Tuesday, Jan. 22, 2019 | 2 a.m.
No issue is more personal or more important than protecting our health care. It’s one of the most pressing concerns I hear about when I meet with Nevadans — no matter their age, race or income.
I’ve met with Nevadans from across the state who are afraid of losing their health coverage if insurance companies are once again allowed to deny care based on a pre-existing condition.
In Nevada alone, an estimated 1.2 million people live with a pre-existing condition. That is why last year, I fought back after the Trump administration announced that it would no longer defend key parts of the Affordable Care Act. These key provisions prevent insurance companies from charging more to cover pre-existing conditions or from denying coverage altogether.
Last Congress, I introduced a resolution that would authorize the Office of the General Counsel of the U.S. House of Representatives to intervene in a pending federal lawsuit to defend the constitutionality of the Affordable Care Act. I was proud to see my colleagues in the House stand up for families and pass legislation similar to my resolution this month. Soon after the House vote, Sen. Joe Manchin, D-W.Va., and I introduced our own legislation directing the Senate to intervene in the same federal court case, and we were thrilled to have the support of all 47 Democratic senators.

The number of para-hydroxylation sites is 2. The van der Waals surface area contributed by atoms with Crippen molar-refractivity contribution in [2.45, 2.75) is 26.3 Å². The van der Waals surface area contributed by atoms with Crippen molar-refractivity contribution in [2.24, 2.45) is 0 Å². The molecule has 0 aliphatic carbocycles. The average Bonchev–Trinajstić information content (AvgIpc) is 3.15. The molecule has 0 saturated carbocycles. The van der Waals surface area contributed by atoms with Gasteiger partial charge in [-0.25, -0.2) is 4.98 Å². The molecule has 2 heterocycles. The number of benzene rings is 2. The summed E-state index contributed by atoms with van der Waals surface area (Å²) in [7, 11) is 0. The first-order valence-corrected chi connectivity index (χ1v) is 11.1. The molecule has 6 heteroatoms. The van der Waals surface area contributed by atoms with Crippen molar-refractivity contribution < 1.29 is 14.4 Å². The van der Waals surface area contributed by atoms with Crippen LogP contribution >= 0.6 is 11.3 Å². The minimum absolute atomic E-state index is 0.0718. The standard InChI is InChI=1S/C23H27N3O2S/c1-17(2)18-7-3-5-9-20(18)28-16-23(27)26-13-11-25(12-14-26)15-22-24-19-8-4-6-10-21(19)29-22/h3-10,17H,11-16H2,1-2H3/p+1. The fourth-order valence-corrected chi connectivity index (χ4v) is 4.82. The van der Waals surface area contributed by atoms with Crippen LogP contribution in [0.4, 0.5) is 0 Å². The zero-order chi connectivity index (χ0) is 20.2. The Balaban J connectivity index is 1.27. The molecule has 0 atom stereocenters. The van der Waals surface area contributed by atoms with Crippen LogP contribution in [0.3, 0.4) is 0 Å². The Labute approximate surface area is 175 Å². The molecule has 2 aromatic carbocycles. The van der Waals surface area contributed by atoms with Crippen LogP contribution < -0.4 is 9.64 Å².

I’ll continue to work with my colleagues to fight efforts to roll back access to affordable health care for Nevadans. This issue is critical for too many of Nevada’s hardworking families, and more must be done to improve access to quality, affordable care. We must advocate for policies that stabilize our health care markets, lower premiums and drug costs, protect Medicare and address Nevada’s physician residency shortage. These are all issues I worked on in the House and will continue to champion in the Senate.
Cancer survivors like Laura Packard and Joe Merlino, who bravely share their stories and struggles each day, shouldn’t have to be consumed by the thought of an insurance company determining their fate.
Children I’ve become acquainted with — like Dean, from Reno, who was born with a heart defect — shouldn’t have to be labeled with having a pre-existing condition their entire lives. I’ve looked into the eyes of my constituents and listened to the anxieties of families like Dean’s who know very well what’s at stake if the Trump administration moves to dismantle our health care system. I cannot in good conscience sit on the sidelines while this administration refuses to defend life-saving protections for the ones we love.
Let’s not forget, we are all one diagnosis away from having a pre-existing condition.
Sen. Jacky Rosen, D-Nev., was elected to the Senate in November after serving one term in the U.S. House representing Nevada’s 3rd Congressional District.